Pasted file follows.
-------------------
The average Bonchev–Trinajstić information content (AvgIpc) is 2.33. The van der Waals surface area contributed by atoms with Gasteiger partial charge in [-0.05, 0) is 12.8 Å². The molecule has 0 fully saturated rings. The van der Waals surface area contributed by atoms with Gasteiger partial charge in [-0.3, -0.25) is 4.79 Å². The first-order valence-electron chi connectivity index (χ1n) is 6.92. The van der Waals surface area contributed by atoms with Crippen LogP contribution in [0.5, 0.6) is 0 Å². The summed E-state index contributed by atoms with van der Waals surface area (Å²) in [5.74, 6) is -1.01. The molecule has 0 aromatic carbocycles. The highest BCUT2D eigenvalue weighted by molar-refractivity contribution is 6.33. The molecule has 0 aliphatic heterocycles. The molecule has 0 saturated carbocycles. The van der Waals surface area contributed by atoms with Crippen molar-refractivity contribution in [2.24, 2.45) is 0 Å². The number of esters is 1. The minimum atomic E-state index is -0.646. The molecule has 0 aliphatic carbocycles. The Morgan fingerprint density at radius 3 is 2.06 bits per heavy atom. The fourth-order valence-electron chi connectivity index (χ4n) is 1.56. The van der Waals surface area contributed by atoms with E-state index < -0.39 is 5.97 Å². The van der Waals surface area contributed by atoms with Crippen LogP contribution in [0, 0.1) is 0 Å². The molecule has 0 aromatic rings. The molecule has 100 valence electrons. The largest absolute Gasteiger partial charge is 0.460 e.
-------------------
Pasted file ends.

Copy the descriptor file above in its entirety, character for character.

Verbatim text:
The average Bonchev–Trinajstić information content (AvgIpc) is 2.33. The van der Waals surface area contributed by atoms with Gasteiger partial charge in [-0.05, 0) is 12.8 Å². The molecule has 0 fully saturated rings. The van der Waals surface area contributed by atoms with Gasteiger partial charge in [-0.3, -0.25) is 4.79 Å². The first-order valence-electron chi connectivity index (χ1n) is 6.92. The van der Waals surface area contributed by atoms with Crippen LogP contribution in [0.5, 0.6) is 0 Å². The summed E-state index contributed by atoms with van der Waals surface area (Å²) in [5.74, 6) is -1.01. The molecule has 0 aromatic carbocycles. The highest BCUT2D eigenvalue weighted by molar-refractivity contribution is 6.33. The molecule has 0 aliphatic heterocycles. The molecule has 0 saturated carbocycles. The van der Waals surface area contributed by atoms with Crippen molar-refractivity contribution in [2.24, 2.45) is 0 Å². The number of esters is 1. The minimum atomic E-state index is -0.646. The molecule has 0 aliphatic carbocycles. The Morgan fingerprint density at radius 3 is 2.06 bits per heavy atom. The fourth-order valence-electron chi connectivity index (χ4n) is 1.56. The van der Waals surface area contributed by atoms with E-state index < -0.39 is 5.97 Å². The van der Waals surface area contributed by atoms with Crippen LogP contribution in [0, 0.1) is 0 Å². The molecule has 0 aromatic rings. The molecule has 100 valence electrons. The largest absolute Gasteiger partial charge is 0.460 e.